Stream-based event sources (Amazon Kinesis Data Streams and DynamoDB streams):

In this case, Lambda polls your stream and invokes a Lambda function. If the invocation fails, Lambda will try to process the batch again until the data expires. To ensure that stream events are processed in order, the exception is blocking and the function will not read any new records until the failed batch is either successfully processed or expired.

Idempotent functions

Depending on the flow of your system, retries can be harmful. For instance, let's imagine a function that is responsible for adding a user row to the database and sending a welcome email. If the function fails after creating the user and gets retried, you will have a duplicate row in the database.

A good way to overcome this is to design your functions to be idempotent.

Idempotent functions are functions with a single task, which either succeeds or can be retried without any damage to the system. You could redesign the aforementioned function using step-functions. First being the function responsible for adding the user to the database and as a second step, another function sends the email. Read more about step functions here.

Improve logging

For later ease of debugging, I recommend logging out useful information like the event object (mind not logging out passwords, etc.), fishy DB and network requests, and other possible points of failure. Also, make sure if you handle a critical exception, to log the trace out. This makes it possible for log-based monitoring solutions like Dashbird to catch and process.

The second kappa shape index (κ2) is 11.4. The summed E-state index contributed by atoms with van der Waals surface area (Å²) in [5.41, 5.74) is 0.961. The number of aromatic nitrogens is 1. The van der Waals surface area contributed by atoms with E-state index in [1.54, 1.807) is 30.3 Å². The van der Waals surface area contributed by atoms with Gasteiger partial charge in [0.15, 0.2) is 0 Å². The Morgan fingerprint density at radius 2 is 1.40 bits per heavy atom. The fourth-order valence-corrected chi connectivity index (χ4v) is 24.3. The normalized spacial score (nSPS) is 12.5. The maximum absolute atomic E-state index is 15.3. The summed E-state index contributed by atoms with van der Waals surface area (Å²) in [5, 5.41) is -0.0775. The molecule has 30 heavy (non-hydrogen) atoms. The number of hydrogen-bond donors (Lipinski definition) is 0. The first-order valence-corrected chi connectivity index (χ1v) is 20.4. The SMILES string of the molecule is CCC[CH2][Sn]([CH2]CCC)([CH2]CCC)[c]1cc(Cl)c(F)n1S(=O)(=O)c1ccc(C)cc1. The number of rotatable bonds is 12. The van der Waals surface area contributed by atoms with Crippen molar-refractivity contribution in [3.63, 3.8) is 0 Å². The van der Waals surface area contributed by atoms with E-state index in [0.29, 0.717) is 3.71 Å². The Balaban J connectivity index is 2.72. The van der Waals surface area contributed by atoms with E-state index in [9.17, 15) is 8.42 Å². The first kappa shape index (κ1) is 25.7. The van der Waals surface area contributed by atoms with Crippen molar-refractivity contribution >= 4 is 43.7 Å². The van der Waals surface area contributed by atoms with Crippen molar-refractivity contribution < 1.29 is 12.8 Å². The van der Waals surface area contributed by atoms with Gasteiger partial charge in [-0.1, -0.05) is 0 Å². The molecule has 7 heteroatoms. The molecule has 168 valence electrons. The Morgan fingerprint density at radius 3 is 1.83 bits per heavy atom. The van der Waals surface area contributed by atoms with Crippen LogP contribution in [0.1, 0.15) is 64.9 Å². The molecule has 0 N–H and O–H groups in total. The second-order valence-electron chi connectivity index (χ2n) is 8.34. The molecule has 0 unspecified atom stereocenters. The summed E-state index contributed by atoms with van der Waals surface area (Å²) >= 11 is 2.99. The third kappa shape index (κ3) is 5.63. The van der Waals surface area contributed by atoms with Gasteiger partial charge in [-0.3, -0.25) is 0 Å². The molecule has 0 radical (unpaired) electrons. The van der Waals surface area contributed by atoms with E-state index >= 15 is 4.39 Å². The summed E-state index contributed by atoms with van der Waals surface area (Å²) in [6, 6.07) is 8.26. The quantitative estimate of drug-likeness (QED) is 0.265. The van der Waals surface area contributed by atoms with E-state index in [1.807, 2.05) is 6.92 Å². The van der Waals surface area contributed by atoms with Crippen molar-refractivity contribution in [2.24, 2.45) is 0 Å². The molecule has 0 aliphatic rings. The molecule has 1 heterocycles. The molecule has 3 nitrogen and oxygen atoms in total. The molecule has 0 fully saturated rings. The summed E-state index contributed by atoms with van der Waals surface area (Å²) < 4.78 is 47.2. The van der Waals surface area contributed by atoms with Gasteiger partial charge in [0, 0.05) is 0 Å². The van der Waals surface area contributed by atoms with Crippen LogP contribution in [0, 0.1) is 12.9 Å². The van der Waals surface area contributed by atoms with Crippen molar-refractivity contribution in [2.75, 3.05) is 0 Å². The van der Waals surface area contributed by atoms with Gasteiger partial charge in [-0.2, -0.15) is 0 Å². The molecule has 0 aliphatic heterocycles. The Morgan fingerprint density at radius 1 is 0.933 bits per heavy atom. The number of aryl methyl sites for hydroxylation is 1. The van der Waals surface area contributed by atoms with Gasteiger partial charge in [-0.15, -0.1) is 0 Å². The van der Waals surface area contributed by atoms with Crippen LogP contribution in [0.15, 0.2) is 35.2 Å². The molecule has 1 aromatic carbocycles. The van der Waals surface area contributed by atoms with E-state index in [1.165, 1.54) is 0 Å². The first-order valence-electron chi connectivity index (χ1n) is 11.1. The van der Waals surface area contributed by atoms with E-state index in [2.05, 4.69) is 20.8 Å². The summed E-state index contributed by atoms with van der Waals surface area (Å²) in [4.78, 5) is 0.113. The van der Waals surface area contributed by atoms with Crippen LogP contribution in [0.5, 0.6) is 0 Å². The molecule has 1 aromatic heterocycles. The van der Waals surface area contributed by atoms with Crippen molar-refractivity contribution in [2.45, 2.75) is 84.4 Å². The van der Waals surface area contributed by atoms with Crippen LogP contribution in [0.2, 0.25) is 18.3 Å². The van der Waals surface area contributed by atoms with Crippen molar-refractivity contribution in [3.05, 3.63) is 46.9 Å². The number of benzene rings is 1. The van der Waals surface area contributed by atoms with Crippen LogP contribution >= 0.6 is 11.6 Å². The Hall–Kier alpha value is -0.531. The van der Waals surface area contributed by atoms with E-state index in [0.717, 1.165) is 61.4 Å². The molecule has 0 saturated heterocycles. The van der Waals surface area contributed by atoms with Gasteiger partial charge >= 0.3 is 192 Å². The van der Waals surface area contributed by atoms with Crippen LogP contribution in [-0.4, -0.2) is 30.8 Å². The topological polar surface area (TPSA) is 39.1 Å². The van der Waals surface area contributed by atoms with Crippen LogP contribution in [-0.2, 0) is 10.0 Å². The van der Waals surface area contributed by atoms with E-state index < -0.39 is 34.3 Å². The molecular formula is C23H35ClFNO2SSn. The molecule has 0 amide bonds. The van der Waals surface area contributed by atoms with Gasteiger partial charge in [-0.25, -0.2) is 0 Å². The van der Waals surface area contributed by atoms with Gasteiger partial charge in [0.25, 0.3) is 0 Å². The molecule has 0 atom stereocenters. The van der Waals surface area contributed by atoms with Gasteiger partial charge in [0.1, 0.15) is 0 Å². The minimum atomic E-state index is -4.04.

Log-based monitoring & alerting

It's important to note here, that most of these errors don't get reported by default. In the best-case scenario, you will notice them in the CloudWatch metrics dashboard, if you happen to have it open. Also, failures that happen outside the program execution are difficult or impossible to be picked up by agents, since the execution is halted before it reaches the handler or from an upper level. A good solution to that problem is detecting these problems from CloudWatch logs. Using Dashbird - an easy-to-set-up serverless monitoring tool - on top of that makes it super easy and fast to detect errors and troubleshoot them in one place.

With Dashbird you'll be able to track your Python errors while getting an overall view of the status of your application. Once you have finished setting up your account you'll be able to see every function invocation, live tailing, error reports, cost breakdown, and much much more.

The good thing about Dashbird is that it has zero effect on your Lambda performance or AWS cost. It also integrates with your Slack, Pagerduty (via webhooks), or email account, which brings alerting right to your development chat.

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This covers much of what you need to know about error handling in AWS Lambdas. Learn more about AWS Lambda errors and how to solve them in our Events Library.